Samples of milk intended for manufacturing purposes were obtained once each season from randomly selected dairy farms in three widely separated geographical locations. Samples (3873) were analyzed by standard plate count (SPC-32 C), direct microscopic clump count (DMCC), methylene blue (MBRT) and resazurin (RRT), (5P 7/4) test. Correlations for SPC vs. DMCC, MBRT, and RRT were r = 0.78, −0.82 and −0.79, respectively; DMCC vs. MBRT, RRT, r = −0.75 and −0.68, respectively; MBRT vs. RRT, r = 0.86. Prediction of DMCC, MBRT, and RRT on the basis of their regressions with SPC Were influenced significantly (99% level of significance) by the geographical source of samples, the type of milk handling on the farm (can or farm bulk tank) and season. On the basis of equivalents (determined by regression) between classifying tests, new standards were developed. The percentage of samples classed the same by the four methods using these new calculated classifications or the classification recommended by the United States Department of Agriculture (USDA) was approximately 50% of all samples. Agreement between the four methods of classifying samples was not close enough to warrant the interchangeable use of the four tests.

Results from calculated classifications varied considerably with geographical location and with the method of handling milk on the farm. Although the use of calculated classifications would give better agreement among the four methods when applied to the supplies from which they were derived, multiplicity of tests methods, their application and interpretation would cause much confusion. Use of the RRT with a 5P 7/4 Munsell color end-point with separate procedures, one for can supplies (RRT: > 2 1/2, ≤ 2 1/2, and ≤ 1 1/2 hr for Class 1, 2, and 3, respectively) and one for farm bulk tank supplies (RRT: > 3 1/2, ≤ 3 1/2, and ≤ 2 1/2 for Class 1, 2, and 3, respectively) resulted in grading milk, intended for manufacturing purposes, more uniformly than either use of the four classification methods interchangeably or even use of a single RRT standard based on all samples regardless of type of milk handling on the farm (can or bulk tanks).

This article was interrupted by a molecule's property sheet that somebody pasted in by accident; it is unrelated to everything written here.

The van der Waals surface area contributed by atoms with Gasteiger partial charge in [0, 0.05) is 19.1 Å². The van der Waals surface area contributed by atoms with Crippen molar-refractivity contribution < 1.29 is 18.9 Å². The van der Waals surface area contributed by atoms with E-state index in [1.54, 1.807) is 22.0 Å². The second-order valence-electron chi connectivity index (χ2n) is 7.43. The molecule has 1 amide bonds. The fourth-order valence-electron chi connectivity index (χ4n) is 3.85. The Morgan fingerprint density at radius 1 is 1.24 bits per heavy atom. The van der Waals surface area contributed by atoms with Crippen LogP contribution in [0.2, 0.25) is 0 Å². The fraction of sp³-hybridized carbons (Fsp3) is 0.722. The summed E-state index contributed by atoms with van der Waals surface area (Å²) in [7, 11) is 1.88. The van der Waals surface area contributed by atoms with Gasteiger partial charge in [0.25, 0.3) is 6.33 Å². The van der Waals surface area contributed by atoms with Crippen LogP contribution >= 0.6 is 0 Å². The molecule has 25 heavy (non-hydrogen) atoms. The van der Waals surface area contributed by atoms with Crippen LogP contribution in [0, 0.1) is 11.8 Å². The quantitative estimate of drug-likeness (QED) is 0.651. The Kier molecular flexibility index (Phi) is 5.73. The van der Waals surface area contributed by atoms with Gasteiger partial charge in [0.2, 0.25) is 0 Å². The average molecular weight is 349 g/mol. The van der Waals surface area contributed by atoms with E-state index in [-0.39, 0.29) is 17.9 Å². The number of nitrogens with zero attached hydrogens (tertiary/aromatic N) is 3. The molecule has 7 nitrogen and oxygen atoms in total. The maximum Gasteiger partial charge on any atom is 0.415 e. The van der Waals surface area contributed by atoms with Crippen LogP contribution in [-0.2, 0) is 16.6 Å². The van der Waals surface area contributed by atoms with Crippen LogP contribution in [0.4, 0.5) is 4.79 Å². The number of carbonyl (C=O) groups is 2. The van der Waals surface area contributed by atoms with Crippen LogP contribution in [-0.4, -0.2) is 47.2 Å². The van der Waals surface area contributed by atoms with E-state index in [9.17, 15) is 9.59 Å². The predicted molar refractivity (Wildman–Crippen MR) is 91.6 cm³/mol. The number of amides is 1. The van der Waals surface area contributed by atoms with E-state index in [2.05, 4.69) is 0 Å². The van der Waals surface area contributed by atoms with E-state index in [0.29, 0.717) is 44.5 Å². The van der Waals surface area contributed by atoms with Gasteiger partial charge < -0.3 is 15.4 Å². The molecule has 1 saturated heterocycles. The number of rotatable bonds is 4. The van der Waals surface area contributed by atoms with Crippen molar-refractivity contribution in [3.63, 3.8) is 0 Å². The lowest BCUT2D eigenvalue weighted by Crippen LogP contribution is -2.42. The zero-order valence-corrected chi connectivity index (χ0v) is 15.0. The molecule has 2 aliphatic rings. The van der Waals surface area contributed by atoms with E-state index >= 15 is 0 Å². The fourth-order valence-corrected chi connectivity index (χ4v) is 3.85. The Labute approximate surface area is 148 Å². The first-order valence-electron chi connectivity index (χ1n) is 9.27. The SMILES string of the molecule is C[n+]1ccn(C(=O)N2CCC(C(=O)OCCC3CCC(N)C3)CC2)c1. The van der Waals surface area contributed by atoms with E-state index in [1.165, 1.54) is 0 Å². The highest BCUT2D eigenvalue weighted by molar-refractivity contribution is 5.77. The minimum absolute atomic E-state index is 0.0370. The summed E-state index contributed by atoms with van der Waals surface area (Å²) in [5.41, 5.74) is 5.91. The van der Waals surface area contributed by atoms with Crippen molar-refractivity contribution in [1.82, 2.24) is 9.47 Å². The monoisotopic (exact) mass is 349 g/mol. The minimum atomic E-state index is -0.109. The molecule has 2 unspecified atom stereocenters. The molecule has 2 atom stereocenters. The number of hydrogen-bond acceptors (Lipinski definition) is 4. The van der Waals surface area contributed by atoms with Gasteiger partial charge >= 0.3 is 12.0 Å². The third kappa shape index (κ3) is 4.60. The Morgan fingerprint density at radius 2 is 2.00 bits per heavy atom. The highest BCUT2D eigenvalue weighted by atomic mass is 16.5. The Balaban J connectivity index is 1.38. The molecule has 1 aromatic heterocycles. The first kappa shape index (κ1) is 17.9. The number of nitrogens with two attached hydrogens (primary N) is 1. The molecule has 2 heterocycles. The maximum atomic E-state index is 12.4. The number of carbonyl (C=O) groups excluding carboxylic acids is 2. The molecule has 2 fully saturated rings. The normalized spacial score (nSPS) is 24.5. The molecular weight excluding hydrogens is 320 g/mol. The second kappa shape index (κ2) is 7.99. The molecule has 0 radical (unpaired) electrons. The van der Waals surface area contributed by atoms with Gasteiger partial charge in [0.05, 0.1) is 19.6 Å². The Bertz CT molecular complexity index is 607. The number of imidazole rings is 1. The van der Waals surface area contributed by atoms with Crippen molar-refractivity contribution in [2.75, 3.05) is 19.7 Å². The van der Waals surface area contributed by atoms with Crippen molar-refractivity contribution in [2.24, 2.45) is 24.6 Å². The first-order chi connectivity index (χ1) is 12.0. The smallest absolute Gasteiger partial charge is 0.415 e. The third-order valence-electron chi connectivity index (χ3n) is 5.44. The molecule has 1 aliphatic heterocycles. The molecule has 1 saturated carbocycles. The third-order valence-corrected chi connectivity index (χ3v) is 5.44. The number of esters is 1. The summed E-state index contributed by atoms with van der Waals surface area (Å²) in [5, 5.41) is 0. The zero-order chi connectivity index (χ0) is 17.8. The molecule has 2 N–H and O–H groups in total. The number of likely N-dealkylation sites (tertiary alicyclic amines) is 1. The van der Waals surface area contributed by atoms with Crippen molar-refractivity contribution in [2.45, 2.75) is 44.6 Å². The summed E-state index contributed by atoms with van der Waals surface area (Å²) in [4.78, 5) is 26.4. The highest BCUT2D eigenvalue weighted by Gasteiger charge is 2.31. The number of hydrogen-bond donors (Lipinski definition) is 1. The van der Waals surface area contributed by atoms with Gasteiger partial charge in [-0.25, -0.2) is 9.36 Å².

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Author notes

1Data taken from a thesis by Roger Dabbah in partial fulfillment of the requirements for the M.S. degree, University of Minnesota, April 1965.

2This work was done under United States Department of Agriculture Contract 12-25-010-5318. Scientific Journal Series Paper No. 6166, Minnesota Agricultural Experiment Station.

3Present Address: Market Quality Research Division, Agricultural Research Service, U. S. Department of Agriculture, Plant Industry Station, Beltsville, Md.